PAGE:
I apologize for boring those readers who had had a much more extensive biology education than I have because all these things which I have been writing about recently on evolution must be well known to them. But I find all this perfectly fascinating and novel.

December 28, 2009

Why we look different despite having identical ancestors

(My latest book God vs. Darwin: The War Between Evolution and Creationism in the Classroom has just been released and is now available through the usual outlets. You can order it from Amazon, Barnes and Noble, the publishers Rowman & Littlefield, and also through your local bookstores. For more on the book, see here. You can also listen to the podcast of the interview on WCPN 90.3 about the book.

Because of the holidays and travel overseas where internet access will be sporadic, I am taking some time off from writing new posts and instead reposting some of my favorites (often edited and updated) for the benefit of those who missed them the first time around or have forgotten them. New posts will start again on Monday, January 18, 2009.)

In the previous post in this series, I reported on a paper by Douglas L. T. Rohde, Steve Olson, and Joseph T. Chang and published in the journal Nature that said that if we go back about 5,000 years, the ancestors of everyone on Earth today are exactly the same. This date is called the IA point, where IA stands for 'identical ancestors'.

One question that will immediately arise in people's minds is that if all our identical ancestors lived so recently, how is it that we look so different? If you take four people from China, Sri Lanka, Sweden, and Malawi, they are usually fairly easily distinguishable based on physical appearance alone, using features such as skin color, hair, facial features, etc. How could this happen if they all had identical ancestors as recently as 5,000 years ago?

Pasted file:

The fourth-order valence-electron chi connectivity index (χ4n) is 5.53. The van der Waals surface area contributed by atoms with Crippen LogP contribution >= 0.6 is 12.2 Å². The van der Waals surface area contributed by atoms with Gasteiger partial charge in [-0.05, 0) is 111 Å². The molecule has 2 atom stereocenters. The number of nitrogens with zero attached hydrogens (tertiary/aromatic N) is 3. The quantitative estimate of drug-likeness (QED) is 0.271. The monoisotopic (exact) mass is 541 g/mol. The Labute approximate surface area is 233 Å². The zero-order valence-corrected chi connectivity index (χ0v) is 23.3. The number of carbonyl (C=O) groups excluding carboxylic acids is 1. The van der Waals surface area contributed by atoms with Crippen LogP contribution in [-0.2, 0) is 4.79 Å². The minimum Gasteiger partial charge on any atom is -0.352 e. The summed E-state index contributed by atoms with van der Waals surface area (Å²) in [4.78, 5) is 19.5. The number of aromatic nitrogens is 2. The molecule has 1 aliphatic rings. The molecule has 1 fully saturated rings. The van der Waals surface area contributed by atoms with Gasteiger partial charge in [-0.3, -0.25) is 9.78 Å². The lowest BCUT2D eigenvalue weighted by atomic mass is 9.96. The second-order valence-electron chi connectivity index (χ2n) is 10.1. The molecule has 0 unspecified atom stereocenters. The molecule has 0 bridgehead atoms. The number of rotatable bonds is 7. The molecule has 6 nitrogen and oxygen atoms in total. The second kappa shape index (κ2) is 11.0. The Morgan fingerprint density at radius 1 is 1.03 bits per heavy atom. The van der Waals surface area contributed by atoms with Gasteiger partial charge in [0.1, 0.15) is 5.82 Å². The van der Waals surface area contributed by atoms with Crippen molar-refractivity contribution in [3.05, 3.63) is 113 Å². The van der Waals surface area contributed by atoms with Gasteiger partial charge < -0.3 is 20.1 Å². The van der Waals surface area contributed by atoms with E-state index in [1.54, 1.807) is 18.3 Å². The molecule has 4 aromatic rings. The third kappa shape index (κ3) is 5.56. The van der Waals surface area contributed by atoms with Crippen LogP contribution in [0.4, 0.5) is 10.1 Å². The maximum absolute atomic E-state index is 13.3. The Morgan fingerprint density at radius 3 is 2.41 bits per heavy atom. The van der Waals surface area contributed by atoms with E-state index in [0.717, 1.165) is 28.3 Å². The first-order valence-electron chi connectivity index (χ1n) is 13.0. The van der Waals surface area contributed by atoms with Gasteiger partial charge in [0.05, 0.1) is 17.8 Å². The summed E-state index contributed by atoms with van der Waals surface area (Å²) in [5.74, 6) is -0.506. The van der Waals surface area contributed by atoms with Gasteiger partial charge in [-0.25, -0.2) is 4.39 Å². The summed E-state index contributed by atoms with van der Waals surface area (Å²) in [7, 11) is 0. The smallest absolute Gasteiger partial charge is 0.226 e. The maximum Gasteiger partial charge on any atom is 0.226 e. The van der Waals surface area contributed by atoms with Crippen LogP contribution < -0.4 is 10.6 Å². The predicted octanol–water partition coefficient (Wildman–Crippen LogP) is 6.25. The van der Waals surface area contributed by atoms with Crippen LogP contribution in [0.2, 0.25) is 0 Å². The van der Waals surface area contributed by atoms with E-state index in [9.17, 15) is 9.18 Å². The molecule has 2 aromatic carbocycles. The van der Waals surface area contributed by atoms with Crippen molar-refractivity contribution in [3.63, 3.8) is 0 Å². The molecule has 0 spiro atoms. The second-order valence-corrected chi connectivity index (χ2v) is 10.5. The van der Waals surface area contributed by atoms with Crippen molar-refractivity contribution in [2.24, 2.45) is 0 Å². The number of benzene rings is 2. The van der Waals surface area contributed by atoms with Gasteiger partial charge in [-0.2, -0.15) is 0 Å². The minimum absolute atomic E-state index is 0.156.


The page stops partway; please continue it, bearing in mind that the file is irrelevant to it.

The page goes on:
The answer lies in the fact that while it is true that we all share the same ancestors, it does not mean that we all received that same genetic information from that common ancestral pool.

It is true that each of us gets exactly half our genes from our fathers and half from our mothers. But when we pass on our genes to our children, while each child gets exactly half from each parent, that does not imply that they get exactly one quarter from each grandparent. What is true is that on average each child gets one quarter of the genes from each grandparent.

The reason for this is because when a sperm or egg is formed, the genetic information (say in the egg formed in the mother) that goes into it undergoes a process of recombination in which the genes the mother obtained from her parents get mixed up before the transfer into the egg. It is thus theoretically possible, though unlikely, that a child will have zero genetic information from one of her four grandparents.

Furthermore, as we go down to the next generation, the average genetic information received by a child is now just one-eighth from any given great-grandparent. After many generations, even the average contribution of someone to each descendant approaches zero and it is not hard to imagine that some ancestors will have descendants who inherited none of their genetic information. In fact, as Rohde, Olson, and Chang say, "because DNA is inherited in relatively large segments from ancestors, an individual will receive little or no actual genetic inheritance from the vast majority of the ancestors living at the IA point."

Furthermore, "In generations sufficiently far removed from the present, some ancestors appear much more often than do others on any current individual’s family tree, and can therefore be expected to contribute proportionately more to his or her genetic inheritance. For example, a present-day Norwegian generally owes the majority of his or her ancestry to people living in northern Europe at the IA point, and a very small portion to people living throughout the rest of the world."